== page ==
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Google Warns Of Dodgy Digital Certificates Issued By India

Beware of Google domains bearing gifts – especially gifts from India.

On Tuesday, Google’s Adam Langley took to the company’s security blog to warn about unauthorized digital certificates that have been issued by India’s National Informatics Centre (NIC) and used to vouch for “several Google domains.”

Google India
Google warned of fraudulent certificates issued by the National Informatics Centre (NIC) of India.

Google notified the NIC, as well as India’s Controller of Certifying Authorities (or CCA) and Microsoft about the discovery and the certificates have been revoked, Langley said.

As Cory Doctorow noted over at, most operating system vendors and browser makers don’t trust NIC-issued certificates as a matter of course. However, NIC holds intermediate CA (certificate authority) certificates that are trusted by India’s CCA, and CCA-trusted certificates are included in Microsoft’s Root Store, meaning applications running on Windows as well as Microsoft’s Internet Explorer web browser would have trusted the bogus NIC certificates. Google said that Chrome users on Windows would not have been victims of the bogus Google domains, because Google uses Public Key Pinning. Chrome users on non-Windows platforms would have also been spared. The Mozilla Foundation, also, does not accept NIC-issued certificates, so Firefox users would not have been affected.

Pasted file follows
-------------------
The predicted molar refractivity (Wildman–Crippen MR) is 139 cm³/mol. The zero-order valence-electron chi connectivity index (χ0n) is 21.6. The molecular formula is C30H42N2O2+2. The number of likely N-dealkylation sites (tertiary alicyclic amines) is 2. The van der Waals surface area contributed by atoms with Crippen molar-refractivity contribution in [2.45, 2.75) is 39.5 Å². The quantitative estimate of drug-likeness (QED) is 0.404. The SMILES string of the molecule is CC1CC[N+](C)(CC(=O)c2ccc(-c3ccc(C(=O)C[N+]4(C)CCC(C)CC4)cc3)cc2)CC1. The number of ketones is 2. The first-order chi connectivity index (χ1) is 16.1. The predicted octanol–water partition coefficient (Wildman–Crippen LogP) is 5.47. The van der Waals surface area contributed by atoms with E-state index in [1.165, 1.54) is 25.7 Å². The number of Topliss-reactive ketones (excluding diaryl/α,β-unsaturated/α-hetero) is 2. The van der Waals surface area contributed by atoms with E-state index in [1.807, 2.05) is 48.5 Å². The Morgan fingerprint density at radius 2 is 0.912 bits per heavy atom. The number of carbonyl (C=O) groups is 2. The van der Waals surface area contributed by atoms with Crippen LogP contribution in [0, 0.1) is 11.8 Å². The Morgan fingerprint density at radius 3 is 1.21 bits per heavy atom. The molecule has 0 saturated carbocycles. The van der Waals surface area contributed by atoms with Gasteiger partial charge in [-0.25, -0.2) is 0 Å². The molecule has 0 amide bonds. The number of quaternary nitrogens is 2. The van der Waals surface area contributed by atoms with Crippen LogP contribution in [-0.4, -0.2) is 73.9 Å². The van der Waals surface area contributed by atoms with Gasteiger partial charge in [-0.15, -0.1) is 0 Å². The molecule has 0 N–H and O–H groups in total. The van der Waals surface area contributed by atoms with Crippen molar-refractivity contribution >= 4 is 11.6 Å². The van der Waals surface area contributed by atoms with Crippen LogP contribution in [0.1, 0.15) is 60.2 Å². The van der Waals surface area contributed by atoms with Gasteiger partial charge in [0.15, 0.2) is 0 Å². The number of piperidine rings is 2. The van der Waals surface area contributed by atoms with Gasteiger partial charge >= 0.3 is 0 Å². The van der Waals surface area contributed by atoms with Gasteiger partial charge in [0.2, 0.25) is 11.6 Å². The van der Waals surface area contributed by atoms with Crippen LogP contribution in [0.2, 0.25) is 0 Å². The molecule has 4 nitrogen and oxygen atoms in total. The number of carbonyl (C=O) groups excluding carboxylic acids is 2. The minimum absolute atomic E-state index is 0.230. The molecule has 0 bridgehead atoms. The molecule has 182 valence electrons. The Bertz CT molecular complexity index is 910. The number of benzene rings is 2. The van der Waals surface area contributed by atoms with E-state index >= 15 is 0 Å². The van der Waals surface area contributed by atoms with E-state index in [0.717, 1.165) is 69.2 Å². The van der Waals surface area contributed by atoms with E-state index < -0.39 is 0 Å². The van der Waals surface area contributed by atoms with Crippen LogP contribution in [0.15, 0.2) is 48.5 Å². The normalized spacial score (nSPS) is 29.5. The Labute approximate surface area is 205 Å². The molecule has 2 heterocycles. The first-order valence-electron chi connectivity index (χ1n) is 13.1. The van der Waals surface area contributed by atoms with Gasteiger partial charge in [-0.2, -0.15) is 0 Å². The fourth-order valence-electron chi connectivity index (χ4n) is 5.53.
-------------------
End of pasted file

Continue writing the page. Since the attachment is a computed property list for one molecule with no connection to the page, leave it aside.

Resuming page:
False certificates can be used in a variety of ways. Most obviously: they can be used to intercept and snoop on web traffic to a legitimate domain or web-based services like Google Docs or Gmail.

False certificates have also been used in malware campaigns to “sign” malicious software, making it seem as if it comes from a legitimate publisher. Writing on Tuesday, Langley said Google did not detect “widespread abuse” and didn’t recommend that users change their passwords.

According to Langley, Google blocked the certificates in Chrome with a CRLSet push and, on July 3, India CCA informed us that they revoked all the NIC intermediate certificates, and another CRLSet push was performed to include that revocation.

After a number of high-profile lapses and security compromises at certificate authorities and other trusted parties, Google launched a Certificate Transparency program in 2012. It is a platform for detecting and reporting SSL certificates that have been mistakenly- or maliciously issued by a certificate authority or certificates that have been stolen from a legitimate certificate authority and are being used for malicious ends.

Read more about the India certificates issue here:  Google Online Security Blog: Maintaining digital certificate security.

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